Russia jams signal on RAF plane carrying British defence secretary Grant Shapps

Russia has been accused of jamming the satellite signal on an RAF plane carrying Defence Secretary Grant Shapps in its latest act of hostility.

The country’s latest act of hostility took place while the Defense Secretary was returning from a visit to Poland. He went with his team and a group of journalists to watch hundreds of British troops take part in NATO’s biggest exercise since the Cold War.

For roughly 30 minutes, the RAF aircraft’s GPS signal jammed and mobile phones could no longer connect to the internet as it flew near the Russian exclave of Kaliningrad.

Pilots safely navigated the plane using other means to determine its location, assuring Mr Shapps the electronic attack posed no threat to the aircraft’s safety.

‘There is no excuse for this and it’s widely irresponsible on Russia’s part’, a defence source told the BBC.

‘While the RAF are well prepared to deal with this, it still puts an unnecessary risk on civilian aircraft and could potentially endanger people’s lives.’

Russia has significant electronic warfare capabilities, meaning it ‘wouldn’t be surprising, alas, if an aircraft fell foul of that in some way’, the source said.

Such abilities have proven vital during Russia’s war in Ukraine, which has become the most radio-jammed country in the world.

Ukraine has scrambled to match Russia in an electronic arms race. The eastern European country rolled out a jam-resistant walkie talkie in October in an effort to keep communication open and hamper Russia’s jamming capabilities.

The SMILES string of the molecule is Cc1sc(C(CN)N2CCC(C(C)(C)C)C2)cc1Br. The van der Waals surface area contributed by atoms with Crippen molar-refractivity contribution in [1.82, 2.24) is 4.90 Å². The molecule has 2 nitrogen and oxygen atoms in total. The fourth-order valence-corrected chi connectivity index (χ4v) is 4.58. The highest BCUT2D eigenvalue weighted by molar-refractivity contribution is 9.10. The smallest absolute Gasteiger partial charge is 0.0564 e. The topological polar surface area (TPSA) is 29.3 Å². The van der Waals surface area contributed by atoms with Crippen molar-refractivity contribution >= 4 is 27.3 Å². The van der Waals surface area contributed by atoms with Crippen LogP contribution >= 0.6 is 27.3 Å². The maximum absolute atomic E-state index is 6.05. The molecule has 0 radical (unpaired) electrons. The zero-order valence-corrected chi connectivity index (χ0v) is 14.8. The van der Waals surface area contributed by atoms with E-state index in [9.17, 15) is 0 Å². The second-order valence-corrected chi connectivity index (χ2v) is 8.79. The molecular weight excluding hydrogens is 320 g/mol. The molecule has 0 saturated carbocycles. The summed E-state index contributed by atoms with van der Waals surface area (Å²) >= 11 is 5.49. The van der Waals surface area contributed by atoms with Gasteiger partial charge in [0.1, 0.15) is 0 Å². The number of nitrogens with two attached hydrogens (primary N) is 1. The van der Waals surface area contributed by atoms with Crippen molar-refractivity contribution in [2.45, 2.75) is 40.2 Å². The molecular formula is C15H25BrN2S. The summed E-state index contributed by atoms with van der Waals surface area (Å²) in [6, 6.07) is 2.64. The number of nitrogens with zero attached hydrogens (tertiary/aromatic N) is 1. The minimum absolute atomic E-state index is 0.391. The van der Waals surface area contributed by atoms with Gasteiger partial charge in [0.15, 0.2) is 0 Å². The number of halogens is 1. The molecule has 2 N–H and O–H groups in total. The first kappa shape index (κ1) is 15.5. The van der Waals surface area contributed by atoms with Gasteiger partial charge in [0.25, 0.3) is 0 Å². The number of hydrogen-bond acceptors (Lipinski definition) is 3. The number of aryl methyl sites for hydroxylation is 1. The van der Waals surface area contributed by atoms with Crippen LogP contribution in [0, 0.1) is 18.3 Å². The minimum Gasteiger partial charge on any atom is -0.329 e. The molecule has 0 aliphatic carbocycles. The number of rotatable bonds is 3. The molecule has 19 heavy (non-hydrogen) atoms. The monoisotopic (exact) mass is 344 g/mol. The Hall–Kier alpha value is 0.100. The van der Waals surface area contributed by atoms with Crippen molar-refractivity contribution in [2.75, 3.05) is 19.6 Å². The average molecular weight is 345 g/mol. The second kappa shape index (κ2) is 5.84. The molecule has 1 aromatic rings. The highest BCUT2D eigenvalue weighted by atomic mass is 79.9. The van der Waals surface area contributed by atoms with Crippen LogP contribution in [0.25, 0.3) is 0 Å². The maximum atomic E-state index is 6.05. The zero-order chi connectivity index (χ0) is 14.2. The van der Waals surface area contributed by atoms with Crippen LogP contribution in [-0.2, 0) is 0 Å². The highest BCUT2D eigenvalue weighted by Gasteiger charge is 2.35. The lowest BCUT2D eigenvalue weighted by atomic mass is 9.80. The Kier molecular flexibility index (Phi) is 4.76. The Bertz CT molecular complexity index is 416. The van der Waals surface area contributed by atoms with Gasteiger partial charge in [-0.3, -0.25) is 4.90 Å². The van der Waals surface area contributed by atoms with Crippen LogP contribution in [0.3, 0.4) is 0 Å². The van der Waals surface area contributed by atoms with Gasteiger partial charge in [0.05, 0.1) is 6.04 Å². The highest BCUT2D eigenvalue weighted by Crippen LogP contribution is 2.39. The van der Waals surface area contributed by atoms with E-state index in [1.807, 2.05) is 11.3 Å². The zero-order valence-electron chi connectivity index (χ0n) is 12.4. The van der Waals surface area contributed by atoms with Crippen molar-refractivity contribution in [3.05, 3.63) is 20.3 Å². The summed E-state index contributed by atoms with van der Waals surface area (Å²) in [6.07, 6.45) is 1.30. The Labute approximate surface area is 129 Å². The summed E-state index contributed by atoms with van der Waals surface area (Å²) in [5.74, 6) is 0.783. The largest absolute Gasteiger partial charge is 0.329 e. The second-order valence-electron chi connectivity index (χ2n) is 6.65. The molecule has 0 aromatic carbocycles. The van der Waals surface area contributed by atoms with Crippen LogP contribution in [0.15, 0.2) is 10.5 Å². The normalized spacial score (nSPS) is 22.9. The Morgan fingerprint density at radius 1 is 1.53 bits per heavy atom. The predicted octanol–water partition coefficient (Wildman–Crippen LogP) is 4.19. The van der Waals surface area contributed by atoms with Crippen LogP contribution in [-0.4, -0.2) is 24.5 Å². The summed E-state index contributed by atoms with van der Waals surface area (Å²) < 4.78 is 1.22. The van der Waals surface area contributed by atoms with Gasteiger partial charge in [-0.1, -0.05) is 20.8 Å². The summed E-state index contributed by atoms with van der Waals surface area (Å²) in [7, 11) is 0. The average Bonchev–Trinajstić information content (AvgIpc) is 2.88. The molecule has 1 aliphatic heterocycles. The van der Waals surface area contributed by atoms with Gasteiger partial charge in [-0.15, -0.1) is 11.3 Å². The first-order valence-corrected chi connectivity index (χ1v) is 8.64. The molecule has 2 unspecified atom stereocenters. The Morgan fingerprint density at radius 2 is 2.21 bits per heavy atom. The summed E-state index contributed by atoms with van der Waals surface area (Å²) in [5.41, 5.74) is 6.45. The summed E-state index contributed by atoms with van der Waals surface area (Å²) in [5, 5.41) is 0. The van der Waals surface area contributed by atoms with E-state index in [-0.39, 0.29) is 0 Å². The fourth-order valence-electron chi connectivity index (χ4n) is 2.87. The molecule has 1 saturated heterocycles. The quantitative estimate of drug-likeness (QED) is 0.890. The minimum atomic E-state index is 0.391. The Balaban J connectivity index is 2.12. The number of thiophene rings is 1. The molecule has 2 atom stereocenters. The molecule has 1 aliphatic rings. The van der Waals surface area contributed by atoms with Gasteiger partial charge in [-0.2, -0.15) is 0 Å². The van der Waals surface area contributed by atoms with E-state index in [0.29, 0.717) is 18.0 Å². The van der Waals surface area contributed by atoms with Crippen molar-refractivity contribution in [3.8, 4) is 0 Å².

In February, the startup responsible for this Himera military radio, used by platoons, received more than £400,000 of investment to continue production, Ukraine website Rubryka reported.

Russia’s jamming abilities also prove a threat to Ukraine’s drones. Ukraine’s burgeoning domestic drone industry, both public and private, hopes to challenge Russia’s Iranian-made Shahed drones.

Last month, Russia claimed to have intercepted and captured a British-made training drone it described as being on a ‘kamikaze’ mission, although it is not clear how this hijack was achieved.

A defence source said the jamming of Shapps’ flight was understood to be ‘directly related to Putin’s attack on Ukraine and the sensitivities around Kaliningrad’, the Express reported.

Just 100km of the Poland-Lithuania border – known as the Suwałki Gap – separates the heavily militarised exclave from Russia’s ally Belarus.

Kaliningrad is home to nuclear weapons and Russia’s Baltic Sea fleet. The Suwałki Gap would likely be one of the first points of confrontation if war broke out between Russia and NATO, Politico reported.

Shapps’ visit to northern Poland coincided with part of the second phase of NATO’s Steadfast Defender 2024 military exercise, involving 20,000 personnel from 10 countries.

Exercises have also taken place around the Nordic countries, including new NATO members Finland and Sweden. HMS Prince of Wales, ‘one of the most powerful surface warships ever constructed in the UK’, according to the Royal Navy, took part.

Putin’s top crony Dmitry Medvedev said Russia views the military exercises in neighbouring countries as ‘unequivocally a threat’.

The jamming incident came on the same day Russian President Vladimir Putin warned he was prepared for nuclear war. Speaking on state television, Vladimir Putin boasted that his nuclear forces were on ‘constant alert’.

He said ‘weapons exist in order to use them’, adding: ‘From the military-technical point of view we are, of course, prepared.’

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